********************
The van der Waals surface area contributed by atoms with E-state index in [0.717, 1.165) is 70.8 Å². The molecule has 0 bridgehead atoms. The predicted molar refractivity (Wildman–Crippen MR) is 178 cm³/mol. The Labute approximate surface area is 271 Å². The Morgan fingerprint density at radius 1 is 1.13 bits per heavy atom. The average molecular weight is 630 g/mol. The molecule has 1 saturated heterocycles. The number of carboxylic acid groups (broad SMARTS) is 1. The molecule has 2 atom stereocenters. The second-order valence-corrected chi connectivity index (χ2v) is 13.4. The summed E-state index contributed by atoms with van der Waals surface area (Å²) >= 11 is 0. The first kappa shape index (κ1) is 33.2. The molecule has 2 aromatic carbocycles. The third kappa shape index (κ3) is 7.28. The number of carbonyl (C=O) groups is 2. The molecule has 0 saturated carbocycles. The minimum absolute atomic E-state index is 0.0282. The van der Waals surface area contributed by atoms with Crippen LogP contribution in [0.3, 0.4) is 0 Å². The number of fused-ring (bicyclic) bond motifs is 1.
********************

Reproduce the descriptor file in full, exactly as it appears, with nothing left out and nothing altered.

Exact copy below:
The van der Waals surface area contributed by atoms with E-state index in [0.717, 1.165) is 70.8 Å². The molecule has 0 bridgehead atoms. The predicted molar refractivity (Wildman–Crippen MR) is 178 cm³/mol. The Labute approximate surface area is 271 Å². The Morgan fingerprint density at radius 1 is 1.13 bits per heavy atom. The average molecular weight is 630 g/mol. The molecule has 1 saturated heterocycles. The number of carboxylic acid groups (broad SMARTS) is 1. The molecule has 2 atom stereocenters. The second-order valence-corrected chi connectivity index (χ2v) is 13.4. The summed E-state index contributed by atoms with van der Waals surface area (Å²) >= 11 is 0. The first kappa shape index (κ1) is 33.2. The molecule has 2 aromatic carbocycles. The third kappa shape index (κ3) is 7.28. The number of carbonyl (C=O) groups is 2. The molecule has 0 saturated carbocycles. The minimum absolute atomic E-state index is 0.0282. The van der Waals surface area contributed by atoms with Crippen LogP contribution in [0.3, 0.4) is 0 Å². The number of fused-ring (bicyclic) bond motifs is 1.